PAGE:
For the men of Midlothian, football was a major part of life. Every town and village in the area had at least one team, sometimes several.
When World War One broke out in 1914, footballers both professional and amateur readily swapped their strips for Army khaki.
Newtongrange United, for example, had 43 players and committee men sign up, little wonder that the club folded in 1917.
It would be wrong, however, to assume that their interest in football diminished whilst they served overseas.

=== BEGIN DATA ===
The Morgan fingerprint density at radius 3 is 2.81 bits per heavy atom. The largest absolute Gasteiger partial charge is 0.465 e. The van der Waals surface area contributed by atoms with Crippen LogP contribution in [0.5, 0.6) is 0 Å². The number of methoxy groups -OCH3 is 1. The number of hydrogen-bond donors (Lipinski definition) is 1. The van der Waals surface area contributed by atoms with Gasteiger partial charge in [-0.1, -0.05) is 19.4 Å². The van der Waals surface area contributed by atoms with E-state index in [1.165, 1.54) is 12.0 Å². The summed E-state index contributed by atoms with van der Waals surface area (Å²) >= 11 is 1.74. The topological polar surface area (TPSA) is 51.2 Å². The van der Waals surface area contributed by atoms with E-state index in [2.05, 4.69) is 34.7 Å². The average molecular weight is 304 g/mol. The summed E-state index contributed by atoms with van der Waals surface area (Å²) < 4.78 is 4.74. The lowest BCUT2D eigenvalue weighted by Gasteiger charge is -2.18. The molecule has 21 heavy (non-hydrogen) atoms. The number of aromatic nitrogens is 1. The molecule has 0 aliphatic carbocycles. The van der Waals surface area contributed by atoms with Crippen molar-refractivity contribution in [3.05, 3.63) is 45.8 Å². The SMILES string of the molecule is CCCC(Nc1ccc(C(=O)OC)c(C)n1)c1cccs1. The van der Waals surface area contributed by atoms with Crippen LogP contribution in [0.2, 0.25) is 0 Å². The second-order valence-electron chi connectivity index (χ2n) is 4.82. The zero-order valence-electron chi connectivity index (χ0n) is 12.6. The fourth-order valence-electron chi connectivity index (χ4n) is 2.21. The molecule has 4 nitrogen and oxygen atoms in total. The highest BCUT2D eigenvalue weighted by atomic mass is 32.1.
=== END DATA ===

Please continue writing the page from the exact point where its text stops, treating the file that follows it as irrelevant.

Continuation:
Many battalions had football teams and amongst the best of these was that of the local Territorial Battalion, the 8th Royal Scots.
The first man killed in France was Sergeant David Grieve, from Tranent, who had played for Newtongrange Star FC. Sadly, he was shot by a sniper on November 15, 1914.
Despite the popular image, some would say myth, the 8th Royal Scots did not play football in no-mans-land on Christmas Day. Their truce was short lived and more mundane, they used the time to retrieve fallen comrades, killed the week before Christmas.
John Duncan’s full feature appears in this week’s Advertiser. On sale now.